London Fields road trial to see 13 junctions closed to through-traffic
PLEASE NOTE, THE COUNCIL HAS ANNOUNCED IT WILL UNDERTAKE A FULL PUBLIC CONSULTATION IN JANUARY, READ THIS FOR THE UPDATE
Thirteen residential junctions in the London Fields area of Hackney are set to close to rat-running in a road trial that is thought to be one of the largest and most progressive of its kind in London.
The project, which will allow cyclists and pedestrians to travel freely but prevent motor vehicle through-traffic, is due to begin in January, in a bid to create safer and cleaner neighbourhoods, and better places to live for the majority of residents.
Attractive planters filled with winter flowers and shrubs, and where possible trees, will act as a filtering system to motor traffic and bring bursts of greenery to the roads.
They will be installed in streets between Richmond Road in the north and Scriven Road in the south, and Lansdowne Drive in the east and Haggerston Road in the west, affecting an area of roughly one square kilometre.
Motor access to all streets will be maintained for residents in the area, which, according to the latest census data, has some of the highest cycling rates in Hackney, particularly the number of residents who journey to work by bike.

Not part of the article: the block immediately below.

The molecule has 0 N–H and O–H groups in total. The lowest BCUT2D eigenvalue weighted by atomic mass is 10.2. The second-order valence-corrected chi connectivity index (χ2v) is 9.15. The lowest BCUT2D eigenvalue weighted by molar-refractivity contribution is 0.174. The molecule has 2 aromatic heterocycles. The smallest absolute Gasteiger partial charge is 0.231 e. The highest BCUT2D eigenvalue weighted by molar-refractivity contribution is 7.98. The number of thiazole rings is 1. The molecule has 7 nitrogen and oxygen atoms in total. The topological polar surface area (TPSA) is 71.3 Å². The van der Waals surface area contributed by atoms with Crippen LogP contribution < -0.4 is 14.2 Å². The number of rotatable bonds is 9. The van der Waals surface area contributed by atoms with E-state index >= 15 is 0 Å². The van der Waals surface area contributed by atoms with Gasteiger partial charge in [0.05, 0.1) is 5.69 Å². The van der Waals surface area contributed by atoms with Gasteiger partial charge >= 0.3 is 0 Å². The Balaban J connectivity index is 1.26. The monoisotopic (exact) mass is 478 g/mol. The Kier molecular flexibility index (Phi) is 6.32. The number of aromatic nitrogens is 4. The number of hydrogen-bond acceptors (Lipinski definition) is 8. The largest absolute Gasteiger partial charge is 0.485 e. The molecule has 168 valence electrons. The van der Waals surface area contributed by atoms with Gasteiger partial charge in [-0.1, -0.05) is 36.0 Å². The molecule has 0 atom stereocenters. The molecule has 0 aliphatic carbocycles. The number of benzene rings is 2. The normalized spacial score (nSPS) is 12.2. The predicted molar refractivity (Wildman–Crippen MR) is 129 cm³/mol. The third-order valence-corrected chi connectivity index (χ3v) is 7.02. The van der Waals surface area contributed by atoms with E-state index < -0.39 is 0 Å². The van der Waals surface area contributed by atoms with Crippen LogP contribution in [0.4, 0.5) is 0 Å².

The proposals will likely reduce the high volumes of non-local motor traffic using the residential streets, with the aim of making the neighbourhoods quieter and less polluted places to live, as well as safer and more pleasant places to walk, cycle and play.
The three-month trial, starting in January, will act as a formal consultation process in which residents can give their views. The Council will also be accepting feedback and honing designs during the works’ notification period, starting in mid-November, as well as throughout the test period.
We strongly believe this exciting project will bring significant improvements for almost everyone living in the area.
In Hackney, pedestrians and cyclists come first and we are committed to doing everything we can to make the borough a better place for them.
The benefits of the scheme are clear and are manifold: cleaner, quieter, more liveable neighbourhoods in which our most vulnerable residents are better protected and served.
It is also important to note that residents will still be able to access their roads by motor vehicle but the scheme will aim to stop rat-running.
Further details on how, when and where residents will be able to contribute to the process are currently being finalised and will be included in the scheme publicity in the coming months.